Democratic activists hoping for big gains in the California legislature this year were dealt a serious blow after campaign finance reports released last Thursday raised troubling questions about Assembly Speaker John Perez's strategic priorities and the California Democratic Party's ability to achieve a two-thirds majority in the State Senate and Assembly.
Democrats would have to pick up at least two more seats in each chamber to achieve the super-majority needed to pass revenue increases over the objections of a Republican minority.
Yet campaign finance reports reveal that Speaker Perez, Sacramento Democratic lawmakers and PACs donated hundreds of thousands of dollars to safe Democratic Assembly districts while virtually ignoring new "swing" districts or defending others against possible Republican pickups.
Records also show that most of these donations were given to Allen and Butler during a three-week period last December, and that many Democratic Assemblymembers who donated did not give money to any other Assembly campaigns. The timing suggests a coordinated and conscious effort from leadership to funnel money to these candidates at the expense of other candidates running in more competitive districts.
But as Butler and Allen enjoy the largess of their colleagues in Sacramento while running in districts so safe a Democratic corpse could win, two other candidates running in swing districts which could potentially lead to Democratic super-majorities enjoy no such protection.
Even Democratic State Senator Ted Lieu, whose district overlaps much of AD66, gave $1,000 to Butler, but nothing so far to Muratsuchi.
Additionally, while PACs - including the Professional Engineers in California Government, the State Building & Construction Trades Council and the California State Council of Laborers - gave over $300,000 to Butler and Allen, many of them presumably at Perez's direction, Muratsuchi received only $11,900 in PAC money, including $1,000 from the California League of Conservation Voters - $6,800less than they gave to Betsy Butler.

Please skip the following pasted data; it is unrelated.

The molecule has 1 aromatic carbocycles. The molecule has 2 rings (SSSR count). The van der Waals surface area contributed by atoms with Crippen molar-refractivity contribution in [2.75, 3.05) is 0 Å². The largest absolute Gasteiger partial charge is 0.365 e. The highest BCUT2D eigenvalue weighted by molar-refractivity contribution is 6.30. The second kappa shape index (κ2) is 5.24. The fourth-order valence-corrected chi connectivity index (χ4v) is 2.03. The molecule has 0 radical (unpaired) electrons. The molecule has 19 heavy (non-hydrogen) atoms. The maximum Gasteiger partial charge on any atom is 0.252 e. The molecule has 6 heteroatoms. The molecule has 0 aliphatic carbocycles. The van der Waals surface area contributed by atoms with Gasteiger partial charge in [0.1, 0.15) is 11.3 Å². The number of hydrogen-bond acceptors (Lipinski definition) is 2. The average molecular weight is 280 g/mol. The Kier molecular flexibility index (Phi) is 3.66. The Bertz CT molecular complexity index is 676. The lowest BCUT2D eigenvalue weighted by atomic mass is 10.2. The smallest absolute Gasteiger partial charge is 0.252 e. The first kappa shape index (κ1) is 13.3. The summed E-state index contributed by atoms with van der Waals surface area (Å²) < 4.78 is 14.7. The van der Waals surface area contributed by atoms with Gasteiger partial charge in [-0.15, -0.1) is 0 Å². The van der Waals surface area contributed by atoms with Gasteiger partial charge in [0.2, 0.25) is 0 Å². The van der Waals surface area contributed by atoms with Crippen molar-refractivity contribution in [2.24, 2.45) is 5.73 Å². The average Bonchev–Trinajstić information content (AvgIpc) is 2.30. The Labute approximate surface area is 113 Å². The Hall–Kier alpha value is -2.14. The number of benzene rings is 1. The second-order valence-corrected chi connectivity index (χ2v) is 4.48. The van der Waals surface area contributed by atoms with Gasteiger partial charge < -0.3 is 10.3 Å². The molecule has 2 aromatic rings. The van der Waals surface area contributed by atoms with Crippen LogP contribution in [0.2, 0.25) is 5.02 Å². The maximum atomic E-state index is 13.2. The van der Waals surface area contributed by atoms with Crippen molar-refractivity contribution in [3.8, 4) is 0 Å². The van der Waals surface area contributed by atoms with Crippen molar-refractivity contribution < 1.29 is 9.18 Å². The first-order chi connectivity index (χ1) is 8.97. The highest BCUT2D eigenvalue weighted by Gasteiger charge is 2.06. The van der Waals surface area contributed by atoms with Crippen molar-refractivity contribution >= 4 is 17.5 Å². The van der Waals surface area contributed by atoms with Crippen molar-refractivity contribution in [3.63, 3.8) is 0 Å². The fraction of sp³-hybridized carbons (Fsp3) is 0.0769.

Galgiani has $140,000 in cash on hand while her two Republican opponents, Assemblymember Bill Berryhill and former County Supervisor Leroy Ornellas, each have twice that amount.
Galgiani represents much of the district now and is considered a popular moderate. AroundTheCapitol.com reports the race is "likely the bellwether Senate district for 2012....Galgiani came out as gay to the Stockton Record on November 1, and will be running in a district that voted 64% in favor of prohibiting same-sex marriages."
If elected, Galgiani would be the first openly gay legislator elected from a Central Valley district.
Taken in their entirety, campaign finance records, along with reports of political maneuvering, clearly and consistently demonstrate Speaker Perez and Sacramento Democrats are prioritizing the reelection of "incumbent" Assemblymembers in safe, Democratic districts over obtaining a two-thirds majority in the legislature in 2012.
Political insiders will claim this just isn't true, that Sacramento's strategy will change after the June primaries, focusing less on incumbents and more on flipping swing districts.
However, even if accurate, considering California's new top-two election rules, it's a deeply flawed strategy.
In the case of both AD66 and SD05, there's no guarantee Muratrsuchi and Galgiani will survive a June primary and make it to November. And even if they do, their well-funded opponents will have already had a six-month head start to rip the Democrats to shreds with negative mailers and media spots.
When the California Citizens Redistricting Commission upended the political landscape in 2012, it opened up a unique opportunity for Democrats, but only if we have the foresight and political will to take advantage of that opportunity. Now is the time to stop paying lip service about achieving a two-thirds legislative majority and actually do something about it.
Until that happens, we're just kidding ourselves that we can fix what's really wrong with California. The best we can hope for is triage.
As our convention convenes this weekend in San Diego, I hope the delegates, activists, candidates and politicians assembled will take a hard, cold look at how the political landscape is shifting beneath our feet.
These issues are more important than any single election or candidate, they go to the very heart of what it means to be a Democrat in California in 2012.
UPDATE: State Senator Ted Lieu responds:
Re: My $1000 contribution to Betsy Butler's committee. As you know, I have not endorsed in the race. The contribution was made in April 2011, months before the first draft of Assembly maps were released, and months before Betsy Butler announced where she was running. In early fall, my Ted Lieu for Senate 2011 committee was frozen due to the Kinde Durkee case.
Regarding AD 66, when the Kinde Durkee legal proceedings are resolved, I will contribute to Al Muratsuchi's campaign. I endorsed him early and am helping him in a variety of other ways.